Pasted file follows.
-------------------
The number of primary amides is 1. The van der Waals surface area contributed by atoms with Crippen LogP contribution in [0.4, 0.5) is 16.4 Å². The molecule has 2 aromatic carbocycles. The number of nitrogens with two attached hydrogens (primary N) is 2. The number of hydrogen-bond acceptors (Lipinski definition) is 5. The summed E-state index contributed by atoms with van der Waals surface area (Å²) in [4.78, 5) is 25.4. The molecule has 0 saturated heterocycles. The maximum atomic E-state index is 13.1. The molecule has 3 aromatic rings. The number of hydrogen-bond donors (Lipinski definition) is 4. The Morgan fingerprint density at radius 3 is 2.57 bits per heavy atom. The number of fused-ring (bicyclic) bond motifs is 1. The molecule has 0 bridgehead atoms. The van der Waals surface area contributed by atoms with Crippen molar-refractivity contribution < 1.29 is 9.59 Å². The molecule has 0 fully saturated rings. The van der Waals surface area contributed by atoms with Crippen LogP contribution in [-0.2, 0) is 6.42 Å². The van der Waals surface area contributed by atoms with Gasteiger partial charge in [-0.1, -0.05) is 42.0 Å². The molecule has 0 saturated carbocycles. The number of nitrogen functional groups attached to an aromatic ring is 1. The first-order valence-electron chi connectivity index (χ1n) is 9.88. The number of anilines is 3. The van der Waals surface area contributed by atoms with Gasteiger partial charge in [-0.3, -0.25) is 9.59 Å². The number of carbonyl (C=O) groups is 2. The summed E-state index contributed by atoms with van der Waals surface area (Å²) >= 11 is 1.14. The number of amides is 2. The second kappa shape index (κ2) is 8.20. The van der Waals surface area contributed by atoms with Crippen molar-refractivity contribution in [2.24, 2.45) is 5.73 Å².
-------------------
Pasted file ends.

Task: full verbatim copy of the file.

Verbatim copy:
The number of primary amides is 1. The van der Waals surface area contributed by atoms with Crippen LogP contribution in [0.4, 0.5) is 16.4 Å². The molecule has 2 aromatic carbocycles. The number of nitrogens with two attached hydrogens (primary N) is 2. The number of hydrogen-bond acceptors (Lipinski definition) is 5. The summed E-state index contributed by atoms with van der Waals surface area (Å²) in [4.78, 5) is 25.4. The molecule has 0 saturated heterocycles. The maximum atomic E-state index is 13.1. The molecule has 3 aromatic rings. The number of hydrogen-bond donors (Lipinski definition) is 4. The Morgan fingerprint density at radius 3 is 2.57 bits per heavy atom. The number of fused-ring (bicyclic) bond motifs is 1. The molecule has 0 bridgehead atoms. The van der Waals surface area contributed by atoms with Crippen molar-refractivity contribution < 1.29 is 9.59 Å². The molecule has 0 fully saturated rings. The van der Waals surface area contributed by atoms with Crippen LogP contribution in [-0.2, 0) is 6.42 Å². The van der Waals surface area contributed by atoms with Gasteiger partial charge in [-0.1, -0.05) is 42.0 Å². The molecule has 0 saturated carbocycles. The number of nitrogen functional groups attached to an aromatic ring is 1. The first-order valence-electron chi connectivity index (χ1n) is 9.88. The number of anilines is 3. The van der Waals surface area contributed by atoms with Gasteiger partial charge in [-0.3, -0.25) is 9.59 Å². The number of carbonyl (C=O) groups is 2. The summed E-state index contributed by atoms with van der Waals surface area (Å²) >= 11 is 1.14. The number of amides is 2. The second kappa shape index (κ2) is 8.20. The van der Waals surface area contributed by atoms with Crippen molar-refractivity contribution in [2.24, 2.45) is 5.73 Å².